£14bn class action claim against Mastercard dismissed

24 July 2017

A £14 billion damages claim filed against Mastercard has been rejected by the Competition Appeal Tribunal.

Walter Merricks, a former chief ombudsman of the Financial Ombudsman Service, filed a claim against the credit card provider in September 2016.  

He argued that Mastercard owed UK consumers a collective £14 billion for charging “unlawfully high” ‘interchange fees’ between 1992 and 2007.

So-called interchange fees are levied by credit card companies and paid by retailers when processing card transactions. However, retailers pass these fees on to consumers in the prices they charge for goods. So, while you will never be asked to pay an interchange fee yourself when using a debit or credit card, you indirectly do so – even when paying by cash.

Mr Merricks says UK consumers, including cash purchasers – and not just Mastercard holders – have lost money as a result. In 2007, the European Commission told Mastercard to reduce the level of its fees.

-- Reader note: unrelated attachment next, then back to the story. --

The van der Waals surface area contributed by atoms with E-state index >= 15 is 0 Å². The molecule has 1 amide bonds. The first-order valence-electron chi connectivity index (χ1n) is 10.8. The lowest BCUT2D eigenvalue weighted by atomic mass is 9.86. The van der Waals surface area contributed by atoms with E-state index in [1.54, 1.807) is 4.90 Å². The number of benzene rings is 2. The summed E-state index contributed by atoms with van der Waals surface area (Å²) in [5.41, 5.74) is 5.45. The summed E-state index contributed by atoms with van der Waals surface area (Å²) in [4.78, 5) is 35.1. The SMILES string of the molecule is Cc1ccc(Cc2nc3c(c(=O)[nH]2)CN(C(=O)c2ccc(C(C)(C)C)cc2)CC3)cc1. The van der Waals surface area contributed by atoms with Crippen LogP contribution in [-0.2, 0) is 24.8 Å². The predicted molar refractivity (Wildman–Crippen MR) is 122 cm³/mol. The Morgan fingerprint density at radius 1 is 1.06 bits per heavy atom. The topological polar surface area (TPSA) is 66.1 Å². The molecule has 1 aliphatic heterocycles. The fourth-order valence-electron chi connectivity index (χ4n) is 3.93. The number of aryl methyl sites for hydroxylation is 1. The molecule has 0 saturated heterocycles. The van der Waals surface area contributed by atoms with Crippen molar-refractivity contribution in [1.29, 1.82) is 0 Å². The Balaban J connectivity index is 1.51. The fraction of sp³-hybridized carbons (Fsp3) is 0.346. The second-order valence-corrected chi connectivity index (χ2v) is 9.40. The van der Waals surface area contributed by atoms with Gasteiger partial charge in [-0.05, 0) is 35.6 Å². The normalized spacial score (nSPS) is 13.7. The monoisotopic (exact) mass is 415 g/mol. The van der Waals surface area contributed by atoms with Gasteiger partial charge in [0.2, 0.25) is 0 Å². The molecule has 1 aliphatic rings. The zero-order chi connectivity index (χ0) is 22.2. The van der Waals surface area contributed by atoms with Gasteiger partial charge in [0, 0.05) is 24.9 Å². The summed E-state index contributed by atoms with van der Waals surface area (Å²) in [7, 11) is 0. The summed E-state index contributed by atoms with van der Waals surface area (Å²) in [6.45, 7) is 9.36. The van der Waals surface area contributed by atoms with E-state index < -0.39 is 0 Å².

The next stage in the process was for the Competition Appeal Tribunal to allow the action to proceed. But it has dismissed the case, stating that the claim isn’t eligible for inclusion in “collective [class action] proceedings”.   

Mr Merricks says he’s now “actively considering the possibility of an appeal”. He comments: “The granting of the collective proceedings order in this case would have allowed 46 million consumers to recover the losses caused to them by Mastercard’s proven illegal conduct.

“It is, however, unfortunate that the Tribunal considered that it was not satisfied that my experts would be able to get the evidence to show that the illegal fees charged by Mastercard to businesses were then passed on to consumers in the form of higher prices. It is also disappointing that the Tribunal determined that even if I could identify accurately the loss suffered by all 46 million consumers, the fact that I could not precisely calculate the individualised loss for each of those 46 million consumers, means consumers should get nothing at all.

“I believe these are matters my advisers could have addressed and overcome had the claim been allowed to proceed.”

A spokesperson for Mastercard says: “We welcome the Competition Appeal Tribunal’s judgment refusing certification for the proposed collective action. As set out in Mastercard’s arguments to date, we believe that the claims were completely unsuitable to be brought under the collective actions regime. The Tribunal sided with this position.” 

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